that subsets of the data, identified through biological or chemical properties of the chemicals, are more correlated than the total data set. i.e. there is a higher correspondence between target organ toxicity and tumorigenicity. Some of the specific subsets to be investigated include in vitro mutagenesis or compounds with chemical structure alerts as described, for example inaseries of papers by Ashby and Tennant (1988,1992), as well as compounds which act at particular sites, the mouse liver for example.
The role of
bioassays in understanding risks of chemicals
Although animal bioassays have been used for half a century to
discover which chemicals cause cancer, their use in quantitative
assessment of risk is only about 20 years old. The U.S. Food and Drug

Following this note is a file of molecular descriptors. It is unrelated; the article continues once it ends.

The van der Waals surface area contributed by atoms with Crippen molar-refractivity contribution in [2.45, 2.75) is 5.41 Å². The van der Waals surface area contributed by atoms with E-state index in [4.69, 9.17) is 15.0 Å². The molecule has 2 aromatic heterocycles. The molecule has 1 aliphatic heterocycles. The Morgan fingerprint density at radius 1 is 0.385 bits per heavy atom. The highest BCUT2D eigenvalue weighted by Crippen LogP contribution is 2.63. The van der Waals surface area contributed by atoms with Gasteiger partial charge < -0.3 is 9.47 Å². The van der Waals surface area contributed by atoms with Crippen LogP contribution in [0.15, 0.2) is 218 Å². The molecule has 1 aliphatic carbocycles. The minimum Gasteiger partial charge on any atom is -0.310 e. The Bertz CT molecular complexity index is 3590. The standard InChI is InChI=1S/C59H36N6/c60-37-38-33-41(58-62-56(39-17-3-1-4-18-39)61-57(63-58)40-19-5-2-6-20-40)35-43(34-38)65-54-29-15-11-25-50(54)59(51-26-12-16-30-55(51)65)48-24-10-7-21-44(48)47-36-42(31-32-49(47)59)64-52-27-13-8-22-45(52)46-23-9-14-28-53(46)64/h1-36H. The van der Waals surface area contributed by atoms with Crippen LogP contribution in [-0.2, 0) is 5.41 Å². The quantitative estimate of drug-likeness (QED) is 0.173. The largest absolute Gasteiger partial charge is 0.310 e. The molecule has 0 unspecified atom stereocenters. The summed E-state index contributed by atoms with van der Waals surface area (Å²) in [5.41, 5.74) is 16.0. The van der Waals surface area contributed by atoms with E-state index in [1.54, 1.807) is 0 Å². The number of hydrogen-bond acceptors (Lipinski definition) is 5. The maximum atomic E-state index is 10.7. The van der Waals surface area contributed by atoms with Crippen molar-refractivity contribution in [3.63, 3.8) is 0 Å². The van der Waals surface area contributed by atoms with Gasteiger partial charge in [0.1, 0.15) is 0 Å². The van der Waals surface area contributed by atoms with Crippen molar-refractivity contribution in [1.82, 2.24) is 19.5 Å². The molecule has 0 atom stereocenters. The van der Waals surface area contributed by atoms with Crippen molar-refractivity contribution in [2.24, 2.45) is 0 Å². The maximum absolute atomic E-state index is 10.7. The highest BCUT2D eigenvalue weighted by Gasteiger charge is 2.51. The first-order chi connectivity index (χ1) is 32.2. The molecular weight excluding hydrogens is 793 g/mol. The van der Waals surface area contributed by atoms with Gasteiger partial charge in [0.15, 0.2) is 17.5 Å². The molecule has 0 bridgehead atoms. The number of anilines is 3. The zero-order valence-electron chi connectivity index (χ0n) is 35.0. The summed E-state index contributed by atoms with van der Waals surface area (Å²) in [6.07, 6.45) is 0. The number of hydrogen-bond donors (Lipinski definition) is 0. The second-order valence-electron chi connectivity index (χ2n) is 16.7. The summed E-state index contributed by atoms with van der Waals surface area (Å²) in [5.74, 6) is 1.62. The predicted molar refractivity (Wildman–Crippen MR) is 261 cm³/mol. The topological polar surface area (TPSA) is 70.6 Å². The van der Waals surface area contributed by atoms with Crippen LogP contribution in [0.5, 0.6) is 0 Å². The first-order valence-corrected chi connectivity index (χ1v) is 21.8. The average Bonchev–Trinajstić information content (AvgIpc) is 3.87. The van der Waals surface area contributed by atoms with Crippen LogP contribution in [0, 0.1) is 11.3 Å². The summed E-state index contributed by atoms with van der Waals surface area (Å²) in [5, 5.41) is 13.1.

Administration and the Environmental Protection Agency (EPA) have made
the most extensive use of quantitative risk assessments and the
assumptions they make dominate the field. However the
assumptions are rrely clearly stated.
The four most crucial assumptions are:
(1) that a substance that is carcinogenic in animals is carcinogenic with a similar potency (measured in appropriate units) in humans;
(2) that there is a linear (proportional) relation between dose and carcinogenic response (probability of developing cancer); and
(3) the slope of the dose response relationship at low doses can be derived from data at high doses
(4) it is reasonable to treat all carcinogens, regardless of proposed mechanism of action, in the same way.